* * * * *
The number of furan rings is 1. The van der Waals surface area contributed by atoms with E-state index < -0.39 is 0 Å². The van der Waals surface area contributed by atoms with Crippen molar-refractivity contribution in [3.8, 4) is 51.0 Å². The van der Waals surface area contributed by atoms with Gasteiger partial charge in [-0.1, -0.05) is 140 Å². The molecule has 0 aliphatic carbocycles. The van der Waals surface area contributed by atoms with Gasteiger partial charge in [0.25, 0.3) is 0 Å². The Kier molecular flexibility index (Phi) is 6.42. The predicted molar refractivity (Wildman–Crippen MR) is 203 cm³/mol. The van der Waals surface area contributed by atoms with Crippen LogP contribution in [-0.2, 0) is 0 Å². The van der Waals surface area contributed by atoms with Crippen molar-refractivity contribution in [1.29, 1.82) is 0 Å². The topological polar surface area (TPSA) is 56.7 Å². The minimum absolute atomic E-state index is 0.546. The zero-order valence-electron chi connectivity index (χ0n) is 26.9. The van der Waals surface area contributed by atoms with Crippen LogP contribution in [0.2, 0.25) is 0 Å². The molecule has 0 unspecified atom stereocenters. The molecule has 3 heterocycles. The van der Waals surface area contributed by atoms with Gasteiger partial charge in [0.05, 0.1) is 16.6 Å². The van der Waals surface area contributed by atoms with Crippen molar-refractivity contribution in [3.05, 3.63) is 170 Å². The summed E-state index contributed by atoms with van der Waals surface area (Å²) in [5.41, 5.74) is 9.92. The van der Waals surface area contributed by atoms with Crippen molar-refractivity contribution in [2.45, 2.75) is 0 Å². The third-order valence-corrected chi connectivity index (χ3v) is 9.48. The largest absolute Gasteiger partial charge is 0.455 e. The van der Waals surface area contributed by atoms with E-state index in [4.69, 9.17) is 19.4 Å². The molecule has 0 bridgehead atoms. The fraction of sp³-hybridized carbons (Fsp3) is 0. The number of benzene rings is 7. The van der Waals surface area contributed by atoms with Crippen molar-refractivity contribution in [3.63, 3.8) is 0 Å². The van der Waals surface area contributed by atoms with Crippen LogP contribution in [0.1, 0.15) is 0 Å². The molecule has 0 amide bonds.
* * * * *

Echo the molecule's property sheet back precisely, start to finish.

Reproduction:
The number of furan rings is 1. The van der Waals surface area contributed by atoms with E-state index < -0.39 is 0 Å². The van der Waals surface area contributed by atoms with Crippen molar-refractivity contribution in [3.8, 4) is 51.0 Å². The van der Waals surface area contributed by atoms with Gasteiger partial charge in [-0.1, -0.05) is 140 Å². The molecule has 0 aliphatic carbocycles. The van der Waals surface area contributed by atoms with Gasteiger partial charge in [0.25, 0.3) is 0 Å². The Kier molecular flexibility index (Phi) is 6.42. The predicted molar refractivity (Wildman–Crippen MR) is 203 cm³/mol. The van der Waals surface area contributed by atoms with Crippen LogP contribution in [-0.2, 0) is 0 Å². The van der Waals surface area contributed by atoms with Crippen molar-refractivity contribution in [1.29, 1.82) is 0 Å². The topological polar surface area (TPSA) is 56.7 Å². The minimum absolute atomic E-state index is 0.546. The zero-order valence-electron chi connectivity index (χ0n) is 26.9. The van der Waals surface area contributed by atoms with Crippen LogP contribution in [0.2, 0.25) is 0 Å². The molecule has 0 unspecified atom stereocenters. The molecule has 3 heterocycles. The van der Waals surface area contributed by atoms with Gasteiger partial charge in [0.05, 0.1) is 16.6 Å². The van der Waals surface area contributed by atoms with Crippen molar-refractivity contribution in [3.05, 3.63) is 170 Å². The summed E-state index contributed by atoms with van der Waals surface area (Å²) in [5.41, 5.74) is 9.92. The van der Waals surface area contributed by atoms with Crippen molar-refractivity contribution in [2.45, 2.75) is 0 Å². The third-order valence-corrected chi connectivity index (χ3v) is 9.48. The largest absolute Gasteiger partial charge is 0.455 e. The van der Waals surface area contributed by atoms with E-state index in [4.69, 9.17) is 19.4 Å². The molecule has 0 bridgehead atoms. The fraction of sp³-hybridized carbons (Fsp3) is 0. The number of benzene rings is 7. The van der Waals surface area contributed by atoms with Crippen molar-refractivity contribution in [3.63, 3.8) is 0 Å². The van der Waals surface area contributed by atoms with Crippen LogP contribution in [0.1, 0.15) is 0 Å². The molecule has 0 amide bonds.